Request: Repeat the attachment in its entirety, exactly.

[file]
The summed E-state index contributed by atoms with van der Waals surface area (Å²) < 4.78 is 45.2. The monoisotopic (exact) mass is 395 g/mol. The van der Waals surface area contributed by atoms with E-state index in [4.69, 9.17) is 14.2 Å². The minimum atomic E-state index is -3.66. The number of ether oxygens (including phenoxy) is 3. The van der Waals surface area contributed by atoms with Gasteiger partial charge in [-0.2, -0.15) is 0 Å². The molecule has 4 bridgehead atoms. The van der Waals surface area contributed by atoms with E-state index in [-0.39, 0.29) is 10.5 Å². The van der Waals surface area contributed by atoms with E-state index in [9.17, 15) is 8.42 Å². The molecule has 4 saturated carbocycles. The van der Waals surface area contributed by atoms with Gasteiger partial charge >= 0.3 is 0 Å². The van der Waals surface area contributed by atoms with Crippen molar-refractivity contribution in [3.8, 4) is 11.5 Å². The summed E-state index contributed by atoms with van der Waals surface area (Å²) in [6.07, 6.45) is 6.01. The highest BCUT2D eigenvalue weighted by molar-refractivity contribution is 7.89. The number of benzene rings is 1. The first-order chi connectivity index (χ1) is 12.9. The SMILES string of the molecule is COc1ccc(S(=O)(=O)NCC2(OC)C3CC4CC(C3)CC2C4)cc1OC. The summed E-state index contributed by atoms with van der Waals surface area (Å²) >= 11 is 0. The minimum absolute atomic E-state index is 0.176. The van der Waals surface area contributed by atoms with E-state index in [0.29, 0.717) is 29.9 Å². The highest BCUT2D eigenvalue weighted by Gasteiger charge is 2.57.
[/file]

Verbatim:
The summed E-state index contributed by atoms with van der Waals surface area (Å²) < 4.78 is 45.2. The monoisotopic (exact) mass is 395 g/mol. The van der Waals surface area contributed by atoms with E-state index in [4.69, 9.17) is 14.2 Å². The minimum atomic E-state index is -3.66. The number of ether oxygens (including phenoxy) is 3. The van der Waals surface area contributed by atoms with Gasteiger partial charge in [-0.2, -0.15) is 0 Å². The molecule has 4 bridgehead atoms. The van der Waals surface area contributed by atoms with E-state index in [-0.39, 0.29) is 10.5 Å². The van der Waals surface area contributed by atoms with E-state index in [9.17, 15) is 8.42 Å². The molecule has 4 saturated carbocycles. The van der Waals surface area contributed by atoms with Gasteiger partial charge >= 0.3 is 0 Å². The van der Waals surface area contributed by atoms with Crippen molar-refractivity contribution in [3.8, 4) is 11.5 Å². The summed E-state index contributed by atoms with van der Waals surface area (Å²) in [6.07, 6.45) is 6.01. The highest BCUT2D eigenvalue weighted by molar-refractivity contribution is 7.89. The number of benzene rings is 1. The first-order chi connectivity index (χ1) is 12.9. The SMILES string of the molecule is COc1ccc(S(=O)(=O)NCC2(OC)C3CC4CC(C3)CC2C4)cc1OC. The summed E-state index contributed by atoms with van der Waals surface area (Å²) >= 11 is 0. The minimum absolute atomic E-state index is 0.176. The van der Waals surface area contributed by atoms with E-state index in [0.29, 0.717) is 29.9 Å². The highest BCUT2D eigenvalue weighted by Gasteiger charge is 2.57.